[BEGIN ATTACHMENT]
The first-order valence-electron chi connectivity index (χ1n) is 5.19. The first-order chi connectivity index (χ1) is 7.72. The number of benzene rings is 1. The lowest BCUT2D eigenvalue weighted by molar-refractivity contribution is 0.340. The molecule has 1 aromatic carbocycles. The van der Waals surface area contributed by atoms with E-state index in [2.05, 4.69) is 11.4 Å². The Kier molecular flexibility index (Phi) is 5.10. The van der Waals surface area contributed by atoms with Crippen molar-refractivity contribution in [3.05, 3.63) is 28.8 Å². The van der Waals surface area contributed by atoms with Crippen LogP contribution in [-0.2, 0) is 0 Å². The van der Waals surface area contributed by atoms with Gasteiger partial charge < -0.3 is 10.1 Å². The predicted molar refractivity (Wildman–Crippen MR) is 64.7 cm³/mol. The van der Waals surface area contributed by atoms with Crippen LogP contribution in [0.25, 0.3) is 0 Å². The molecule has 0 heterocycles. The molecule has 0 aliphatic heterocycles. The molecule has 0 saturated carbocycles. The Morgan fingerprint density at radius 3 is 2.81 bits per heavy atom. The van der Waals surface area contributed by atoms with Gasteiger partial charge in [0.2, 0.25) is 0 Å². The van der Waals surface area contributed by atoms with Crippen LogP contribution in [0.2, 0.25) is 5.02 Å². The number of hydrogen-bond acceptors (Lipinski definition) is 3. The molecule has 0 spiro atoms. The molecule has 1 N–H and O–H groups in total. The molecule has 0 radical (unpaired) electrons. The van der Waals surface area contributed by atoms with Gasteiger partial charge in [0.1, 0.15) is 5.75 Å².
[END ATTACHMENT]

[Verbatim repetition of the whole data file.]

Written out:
The first-order valence-electron chi connectivity index (χ1n) is 5.19. The first-order chi connectivity index (χ1) is 7.72. The number of benzene rings is 1. The lowest BCUT2D eigenvalue weighted by molar-refractivity contribution is 0.340. The molecule has 1 aromatic carbocycles. The van der Waals surface area contributed by atoms with E-state index in [2.05, 4.69) is 11.4 Å². The Kier molecular flexibility index (Phi) is 5.10. The van der Waals surface area contributed by atoms with Crippen molar-refractivity contribution in [3.05, 3.63) is 28.8 Å². The van der Waals surface area contributed by atoms with Crippen LogP contribution in [-0.2, 0) is 0 Å². The van der Waals surface area contributed by atoms with Gasteiger partial charge < -0.3 is 10.1 Å². The predicted molar refractivity (Wildman–Crippen MR) is 64.7 cm³/mol. The van der Waals surface area contributed by atoms with Crippen LogP contribution in [0.25, 0.3) is 0 Å². The molecule has 0 heterocycles. The molecule has 0 aliphatic heterocycles. The molecule has 0 saturated carbocycles. The Morgan fingerprint density at radius 3 is 2.81 bits per heavy atom. The van der Waals surface area contributed by atoms with Gasteiger partial charge in [0.2, 0.25) is 0 Å². The van der Waals surface area contributed by atoms with Crippen LogP contribution in [0.2, 0.25) is 5.02 Å². The number of hydrogen-bond acceptors (Lipinski definition) is 3. The molecule has 0 spiro atoms. The molecule has 1 N–H and O–H groups in total. The molecule has 0 radical (unpaired) electrons. The van der Waals surface area contributed by atoms with Gasteiger partial charge in [0.1, 0.15) is 5.75 Å².